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Archive for October, 2017

Imagine my surprise when I started up Gnucash in order to update my books:

Do bookkeepers and accountants really need advice such as this?

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The title of the piece is what grabbed my attention: “The Mechanics of History“. You won’t see the mechanics of history, though. It’s just a simple piece of modern dance, accentuated by the music of Philip Glass.

Click to see the performance on Youtube
(Via BoingBoing)

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Remember the time when you managed to get your BBC Computer (or your Amiga or Spectrum or …) to output sounds? Did you ever get to composing songs? Or even just replaying well known melodies?

Click the image and for details and samples!

I never went much beyond “making sounds”. Pawel Zadroźniak, however, went a lot further. He’s using 64 floppy drives, 8 hard disks and 2 scanners to play songs. Meet the Floppotron, and be amazed!

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In Spain, “… detention of secessionist leaders sparks large protests” (as written by The Guardian) – the word “political prisoners” seems applicable.

In Malta, according to the late Daphne Caruana Galizia, democracy is even treated worse (source: The Guardian):

In a post from May this year, Caruana Galizia noted: “I don’t know why we should be surprised that organised crime has insinuated its tentacles into the highest echelons of government in Malta, using democracy for the purpose while undermining it thoroughly. If it happened in Italy and eastern Europe, it can happen here, where the institutions of state are so much weaker.”

In case you didn’t know: Daphne Caruana Galizia, Panama Papers journalist, was murdered on October 16th, probably by someone of the circles she called the Maltese mafia.

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There’s not much to say about such a little application, and yet I know that I will use it often: tyke.app. It’s just a little addition to your menu bar, and there’s no need for a manual ;-)
Just download the DMG file proposed, open it and drag the app to your Applications folder. And if you like it, just add it to the “Login items” of your account in the Preferences.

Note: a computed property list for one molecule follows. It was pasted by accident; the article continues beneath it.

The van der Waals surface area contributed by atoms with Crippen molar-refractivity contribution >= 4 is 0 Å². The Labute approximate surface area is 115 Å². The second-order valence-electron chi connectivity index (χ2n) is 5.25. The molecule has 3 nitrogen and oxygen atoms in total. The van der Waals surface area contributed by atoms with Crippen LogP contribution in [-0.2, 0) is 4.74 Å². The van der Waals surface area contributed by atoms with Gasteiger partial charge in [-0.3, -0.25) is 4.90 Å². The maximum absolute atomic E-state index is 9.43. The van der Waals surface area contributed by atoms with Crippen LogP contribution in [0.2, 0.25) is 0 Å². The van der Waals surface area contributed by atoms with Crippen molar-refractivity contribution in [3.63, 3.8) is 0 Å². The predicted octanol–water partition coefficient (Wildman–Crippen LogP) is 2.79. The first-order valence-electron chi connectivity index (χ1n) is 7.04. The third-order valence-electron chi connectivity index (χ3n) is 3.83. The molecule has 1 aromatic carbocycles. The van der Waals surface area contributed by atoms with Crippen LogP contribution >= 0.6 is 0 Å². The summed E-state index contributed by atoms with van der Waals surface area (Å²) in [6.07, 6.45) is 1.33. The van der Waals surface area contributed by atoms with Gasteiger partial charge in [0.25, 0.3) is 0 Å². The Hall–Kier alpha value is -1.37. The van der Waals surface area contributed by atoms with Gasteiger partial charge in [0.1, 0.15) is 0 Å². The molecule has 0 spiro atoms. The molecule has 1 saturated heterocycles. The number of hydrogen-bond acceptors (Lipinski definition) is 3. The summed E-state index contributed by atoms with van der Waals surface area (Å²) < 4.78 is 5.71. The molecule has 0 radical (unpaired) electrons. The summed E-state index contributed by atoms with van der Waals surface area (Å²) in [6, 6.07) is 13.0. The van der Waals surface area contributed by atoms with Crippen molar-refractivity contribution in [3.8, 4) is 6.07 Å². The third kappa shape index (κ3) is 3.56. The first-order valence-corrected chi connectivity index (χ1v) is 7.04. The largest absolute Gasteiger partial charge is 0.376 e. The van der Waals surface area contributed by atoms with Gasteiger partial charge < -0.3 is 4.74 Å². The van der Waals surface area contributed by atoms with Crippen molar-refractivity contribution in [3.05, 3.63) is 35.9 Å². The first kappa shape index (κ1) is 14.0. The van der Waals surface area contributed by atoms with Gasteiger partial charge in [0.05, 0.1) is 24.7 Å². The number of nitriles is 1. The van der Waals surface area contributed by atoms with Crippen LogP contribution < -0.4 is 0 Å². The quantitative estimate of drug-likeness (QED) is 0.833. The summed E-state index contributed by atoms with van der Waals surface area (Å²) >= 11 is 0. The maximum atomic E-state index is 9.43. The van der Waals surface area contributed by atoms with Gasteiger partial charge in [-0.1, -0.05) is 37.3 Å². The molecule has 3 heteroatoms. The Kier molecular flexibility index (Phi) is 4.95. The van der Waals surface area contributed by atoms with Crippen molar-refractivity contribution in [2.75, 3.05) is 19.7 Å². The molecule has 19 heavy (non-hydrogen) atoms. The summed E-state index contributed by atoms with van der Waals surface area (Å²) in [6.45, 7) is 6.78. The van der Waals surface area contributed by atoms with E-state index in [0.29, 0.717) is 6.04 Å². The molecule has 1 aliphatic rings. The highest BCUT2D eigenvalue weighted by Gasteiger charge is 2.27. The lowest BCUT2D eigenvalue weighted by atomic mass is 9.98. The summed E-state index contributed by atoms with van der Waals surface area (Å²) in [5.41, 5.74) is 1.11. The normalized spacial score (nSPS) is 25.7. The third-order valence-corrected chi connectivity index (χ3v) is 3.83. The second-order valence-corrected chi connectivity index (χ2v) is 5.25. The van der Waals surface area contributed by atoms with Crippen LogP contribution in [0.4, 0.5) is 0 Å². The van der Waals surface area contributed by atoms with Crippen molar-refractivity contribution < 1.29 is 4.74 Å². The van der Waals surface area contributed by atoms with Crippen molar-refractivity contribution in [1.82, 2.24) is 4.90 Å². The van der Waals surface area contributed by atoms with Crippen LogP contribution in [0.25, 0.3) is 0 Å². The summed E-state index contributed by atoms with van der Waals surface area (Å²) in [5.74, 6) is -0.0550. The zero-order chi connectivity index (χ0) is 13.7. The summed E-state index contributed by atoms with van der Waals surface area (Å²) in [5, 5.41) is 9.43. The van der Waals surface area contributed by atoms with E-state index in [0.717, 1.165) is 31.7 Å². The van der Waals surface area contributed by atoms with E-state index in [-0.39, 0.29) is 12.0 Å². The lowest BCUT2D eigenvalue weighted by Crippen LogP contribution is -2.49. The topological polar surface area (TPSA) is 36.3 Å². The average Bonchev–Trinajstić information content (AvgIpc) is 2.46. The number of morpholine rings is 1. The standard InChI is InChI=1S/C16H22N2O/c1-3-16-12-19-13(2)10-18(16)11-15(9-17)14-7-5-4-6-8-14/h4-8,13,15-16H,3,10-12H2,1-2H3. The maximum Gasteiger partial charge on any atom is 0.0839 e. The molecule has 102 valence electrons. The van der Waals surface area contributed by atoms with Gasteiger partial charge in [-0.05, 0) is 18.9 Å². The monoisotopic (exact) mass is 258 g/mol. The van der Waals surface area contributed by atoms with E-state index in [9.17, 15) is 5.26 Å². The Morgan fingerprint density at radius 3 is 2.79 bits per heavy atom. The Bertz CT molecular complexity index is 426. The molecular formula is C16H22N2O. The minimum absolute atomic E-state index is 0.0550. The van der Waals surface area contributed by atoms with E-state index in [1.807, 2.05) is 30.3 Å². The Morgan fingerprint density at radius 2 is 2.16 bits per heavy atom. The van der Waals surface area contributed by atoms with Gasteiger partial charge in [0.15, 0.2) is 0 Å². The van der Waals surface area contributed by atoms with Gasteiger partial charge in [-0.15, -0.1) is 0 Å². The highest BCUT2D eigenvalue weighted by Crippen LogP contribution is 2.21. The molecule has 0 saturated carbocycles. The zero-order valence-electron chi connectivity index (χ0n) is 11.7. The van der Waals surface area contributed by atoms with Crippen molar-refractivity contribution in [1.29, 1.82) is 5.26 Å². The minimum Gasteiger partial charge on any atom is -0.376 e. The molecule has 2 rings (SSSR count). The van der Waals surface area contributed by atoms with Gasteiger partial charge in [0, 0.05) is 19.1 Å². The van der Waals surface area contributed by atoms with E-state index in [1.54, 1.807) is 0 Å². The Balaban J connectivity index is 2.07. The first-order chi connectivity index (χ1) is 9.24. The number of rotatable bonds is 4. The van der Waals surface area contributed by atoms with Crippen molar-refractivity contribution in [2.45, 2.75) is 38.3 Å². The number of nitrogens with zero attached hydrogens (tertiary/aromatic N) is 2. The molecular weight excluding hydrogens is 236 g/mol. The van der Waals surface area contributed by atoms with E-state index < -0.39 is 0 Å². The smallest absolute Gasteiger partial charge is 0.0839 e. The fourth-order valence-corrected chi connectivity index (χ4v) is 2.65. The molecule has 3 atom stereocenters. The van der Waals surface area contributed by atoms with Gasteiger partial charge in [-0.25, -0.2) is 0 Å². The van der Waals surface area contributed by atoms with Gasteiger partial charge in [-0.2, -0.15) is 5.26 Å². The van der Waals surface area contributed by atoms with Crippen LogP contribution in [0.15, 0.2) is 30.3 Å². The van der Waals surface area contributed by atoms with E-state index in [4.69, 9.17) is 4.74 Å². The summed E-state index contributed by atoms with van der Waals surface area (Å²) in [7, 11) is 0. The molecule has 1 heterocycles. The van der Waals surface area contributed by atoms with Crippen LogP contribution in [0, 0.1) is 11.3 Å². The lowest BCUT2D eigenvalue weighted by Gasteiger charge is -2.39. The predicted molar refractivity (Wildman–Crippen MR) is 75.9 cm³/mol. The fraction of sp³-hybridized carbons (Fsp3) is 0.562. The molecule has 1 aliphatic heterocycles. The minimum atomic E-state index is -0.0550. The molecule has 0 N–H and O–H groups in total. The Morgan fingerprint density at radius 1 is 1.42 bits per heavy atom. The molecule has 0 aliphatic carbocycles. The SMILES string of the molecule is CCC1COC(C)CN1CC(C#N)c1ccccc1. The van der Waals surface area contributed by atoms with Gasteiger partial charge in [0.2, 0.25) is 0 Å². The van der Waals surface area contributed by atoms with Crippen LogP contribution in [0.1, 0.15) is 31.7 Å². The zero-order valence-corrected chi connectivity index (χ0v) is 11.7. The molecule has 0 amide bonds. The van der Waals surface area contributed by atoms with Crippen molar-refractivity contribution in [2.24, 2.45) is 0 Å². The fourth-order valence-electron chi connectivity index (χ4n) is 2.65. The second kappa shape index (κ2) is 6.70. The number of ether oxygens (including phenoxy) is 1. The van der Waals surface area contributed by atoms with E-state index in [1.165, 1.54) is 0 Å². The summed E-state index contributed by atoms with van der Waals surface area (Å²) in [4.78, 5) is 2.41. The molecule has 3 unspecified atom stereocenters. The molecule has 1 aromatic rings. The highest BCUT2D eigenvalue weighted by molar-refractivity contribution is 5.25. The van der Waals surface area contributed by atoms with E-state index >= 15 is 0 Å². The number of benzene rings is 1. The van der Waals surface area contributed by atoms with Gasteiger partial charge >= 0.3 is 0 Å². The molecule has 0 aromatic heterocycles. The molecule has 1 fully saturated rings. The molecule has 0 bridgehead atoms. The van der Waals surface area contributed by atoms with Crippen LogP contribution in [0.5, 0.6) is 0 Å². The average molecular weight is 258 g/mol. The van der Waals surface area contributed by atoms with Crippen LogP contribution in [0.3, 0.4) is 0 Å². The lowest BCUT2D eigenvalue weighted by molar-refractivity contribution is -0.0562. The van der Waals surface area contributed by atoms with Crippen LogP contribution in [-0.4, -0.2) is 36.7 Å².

A propos the subject of open source: this app makes me question my desire to see the source of any application. On one hand, I would love to see the source code for this project, because it’s a great example of a simple application that is very useful, contrary to the eternal HelloWorld app. On the other hand, publishing the source code makes it very likely that someone(s) will start tinkering with the code, adding stuff that detracts from its real functionality and thus diminish its value – and that is not good.

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A Challenge For USA Politicians

I found an interesting analysis on the Politico website, comparing recent mass shootings in the USA with the city riots of the 1960’s: “Mass Shootings Are the Systemic Crisis Of Our Time“. It’s a serious read; let me just cite two quotes in an attempt to explain what the historian in me sees as the core of the text.

We think of urban rebellions as a defining crisis of 1960s America. Today, it is mass shootings, which are far more common than riots ever were back then—and far deadlier.

Why, then, is it taking us so long to see mass shootings as a systemic crisis, as we did 50 years ago when one city after another exploded into violence?

© Copyright Jim Hubbard | jim@jimhubbardphoto.com


You can’t have a good solution if you do not know the real problem, and that requires analysis. Which politician will try to answer the questions raised by Anna Clark?

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Julia Reda is a member of the European Parlement. In a recent publication she writes about an important subject that has just become part of a recommendation by the European Commission: “automated upload filters” should be used, according to the Commission, to stop illegal uploads and copyright infringement.

Click to read the full communication by Julia Reda

Julia Reda first clearly states what that means:

Installing censorship infrastructure that surveils everything people upload and letting algorithms make judgement calls about what we all can and cannot say online is an attack on our fundamental rights.

I agree with that: in a democracy, there is no place for preemptive censorship.

In addition, she gives 9 clear reasons why it is silly to think that that automated filters will be able to achieve what the Commission wants: those filters don’t work very well. Unless you think cats can sing pop songs, or unless you’re OK with the voice of war victims in Syria being stifled, etc…

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